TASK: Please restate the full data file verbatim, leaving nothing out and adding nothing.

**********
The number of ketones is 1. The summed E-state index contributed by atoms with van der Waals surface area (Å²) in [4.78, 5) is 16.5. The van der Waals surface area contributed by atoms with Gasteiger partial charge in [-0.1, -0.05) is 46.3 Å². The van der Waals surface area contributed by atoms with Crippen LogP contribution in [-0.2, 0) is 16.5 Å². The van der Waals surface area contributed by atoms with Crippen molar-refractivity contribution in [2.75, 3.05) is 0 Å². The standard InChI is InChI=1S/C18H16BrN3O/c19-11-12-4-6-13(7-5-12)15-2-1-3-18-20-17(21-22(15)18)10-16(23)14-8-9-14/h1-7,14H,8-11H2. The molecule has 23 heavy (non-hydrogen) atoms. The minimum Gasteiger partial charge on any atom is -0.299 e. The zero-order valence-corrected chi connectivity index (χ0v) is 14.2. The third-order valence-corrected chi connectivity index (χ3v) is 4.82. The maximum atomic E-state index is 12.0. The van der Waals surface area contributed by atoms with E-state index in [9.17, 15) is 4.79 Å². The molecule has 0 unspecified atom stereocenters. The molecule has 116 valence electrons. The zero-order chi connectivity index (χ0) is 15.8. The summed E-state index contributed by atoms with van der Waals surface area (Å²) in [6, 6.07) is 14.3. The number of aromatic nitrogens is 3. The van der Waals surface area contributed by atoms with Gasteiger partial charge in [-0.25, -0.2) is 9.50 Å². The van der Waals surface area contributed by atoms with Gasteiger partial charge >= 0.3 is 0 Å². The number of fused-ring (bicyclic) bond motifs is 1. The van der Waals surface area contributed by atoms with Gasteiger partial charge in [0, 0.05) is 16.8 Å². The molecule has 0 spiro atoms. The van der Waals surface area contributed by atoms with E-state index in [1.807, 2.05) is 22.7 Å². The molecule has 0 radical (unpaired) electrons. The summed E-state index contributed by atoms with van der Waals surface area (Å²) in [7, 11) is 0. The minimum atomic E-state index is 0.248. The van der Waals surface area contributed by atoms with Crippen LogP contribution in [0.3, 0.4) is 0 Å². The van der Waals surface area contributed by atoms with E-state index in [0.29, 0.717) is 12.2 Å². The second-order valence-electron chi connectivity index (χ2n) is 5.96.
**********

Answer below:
The number of ketones is 1. The summed E-state index contributed by atoms with van der Waals surface area (Å²) in [4.78, 5) is 16.5. The van der Waals surface area contributed by atoms with Gasteiger partial charge in [-0.1, -0.05) is 46.3 Å². The van der Waals surface area contributed by atoms with Crippen LogP contribution in [-0.2, 0) is 16.5 Å². The van der Waals surface area contributed by atoms with Crippen molar-refractivity contribution in [2.75, 3.05) is 0 Å². The standard InChI is InChI=1S/C18H16BrN3O/c19-11-12-4-6-13(7-5-12)15-2-1-3-18-20-17(21-22(15)18)10-16(23)14-8-9-14/h1-7,14H,8-11H2. The molecule has 23 heavy (non-hydrogen) atoms. The minimum Gasteiger partial charge on any atom is -0.299 e. The zero-order valence-corrected chi connectivity index (χ0v) is 14.2. The third-order valence-corrected chi connectivity index (χ3v) is 4.82. The maximum atomic E-state index is 12.0. The van der Waals surface area contributed by atoms with E-state index in [9.17, 15) is 4.79 Å². The molecule has 0 unspecified atom stereocenters. The molecule has 116 valence electrons. The zero-order chi connectivity index (χ0) is 15.8. The summed E-state index contributed by atoms with van der Waals surface area (Å²) in [6, 6.07) is 14.3. The number of aromatic nitrogens is 3. The van der Waals surface area contributed by atoms with Gasteiger partial charge in [-0.25, -0.2) is 9.50 Å². The van der Waals surface area contributed by atoms with Gasteiger partial charge >= 0.3 is 0 Å². The number of fused-ring (bicyclic) bond motifs is 1. The van der Waals surface area contributed by atoms with Gasteiger partial charge in [0, 0.05) is 16.8 Å². The molecule has 0 spiro atoms. The van der Waals surface area contributed by atoms with E-state index in [1.807, 2.05) is 22.7 Å². The molecule has 0 radical (unpaired) electrons. The summed E-state index contributed by atoms with van der Waals surface area (Å²) in [7, 11) is 0. The minimum atomic E-state index is 0.248. The van der Waals surface area contributed by atoms with Crippen LogP contribution in [0.3, 0.4) is 0 Å². The van der Waals surface area contributed by atoms with E-state index in [0.29, 0.717) is 12.2 Å². The second-order valence-electron chi connectivity index (χ2n) is 5.96.